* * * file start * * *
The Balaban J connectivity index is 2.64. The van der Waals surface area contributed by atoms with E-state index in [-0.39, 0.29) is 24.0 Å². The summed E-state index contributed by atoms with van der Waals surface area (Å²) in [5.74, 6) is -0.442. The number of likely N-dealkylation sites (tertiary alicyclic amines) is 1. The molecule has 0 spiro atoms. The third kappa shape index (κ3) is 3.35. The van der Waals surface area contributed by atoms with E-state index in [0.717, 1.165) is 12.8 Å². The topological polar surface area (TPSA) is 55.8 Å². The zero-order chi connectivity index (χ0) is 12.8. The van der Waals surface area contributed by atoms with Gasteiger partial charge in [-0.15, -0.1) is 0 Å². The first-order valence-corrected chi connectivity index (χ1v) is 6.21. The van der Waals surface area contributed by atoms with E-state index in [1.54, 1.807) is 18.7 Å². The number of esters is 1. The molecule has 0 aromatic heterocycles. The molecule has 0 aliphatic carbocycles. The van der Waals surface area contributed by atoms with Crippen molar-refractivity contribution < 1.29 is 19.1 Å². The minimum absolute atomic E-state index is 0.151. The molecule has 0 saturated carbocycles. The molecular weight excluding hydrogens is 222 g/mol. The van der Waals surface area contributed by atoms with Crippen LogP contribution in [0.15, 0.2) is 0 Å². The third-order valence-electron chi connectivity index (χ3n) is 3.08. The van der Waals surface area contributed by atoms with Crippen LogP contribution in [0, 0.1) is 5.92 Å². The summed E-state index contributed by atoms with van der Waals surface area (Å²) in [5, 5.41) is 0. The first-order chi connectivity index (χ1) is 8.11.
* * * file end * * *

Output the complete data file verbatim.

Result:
The Balaban J connectivity index is 2.64. The van der Waals surface area contributed by atoms with E-state index in [-0.39, 0.29) is 24.0 Å². The summed E-state index contributed by atoms with van der Waals surface area (Å²) in [5.74, 6) is -0.442. The number of likely N-dealkylation sites (tertiary alicyclic amines) is 1. The molecule has 0 spiro atoms. The third kappa shape index (κ3) is 3.35. The van der Waals surface area contributed by atoms with E-state index in [0.717, 1.165) is 12.8 Å². The topological polar surface area (TPSA) is 55.8 Å². The zero-order chi connectivity index (χ0) is 12.8. The van der Waals surface area contributed by atoms with Gasteiger partial charge in [-0.15, -0.1) is 0 Å². The first-order valence-corrected chi connectivity index (χ1v) is 6.21. The van der Waals surface area contributed by atoms with E-state index in [1.54, 1.807) is 18.7 Å². The number of esters is 1. The molecule has 0 aromatic heterocycles. The molecule has 0 aliphatic carbocycles. The van der Waals surface area contributed by atoms with Crippen molar-refractivity contribution < 1.29 is 19.1 Å². The minimum absolute atomic E-state index is 0.151. The molecule has 0 saturated carbocycles. The molecular weight excluding hydrogens is 222 g/mol. The van der Waals surface area contributed by atoms with Crippen LogP contribution in [0.15, 0.2) is 0 Å². The third-order valence-electron chi connectivity index (χ3n) is 3.08. The van der Waals surface area contributed by atoms with Crippen LogP contribution in [0, 0.1) is 5.92 Å². The summed E-state index contributed by atoms with van der Waals surface area (Å²) in [5, 5.41) is 0. The first-order chi connectivity index (χ1) is 8.11.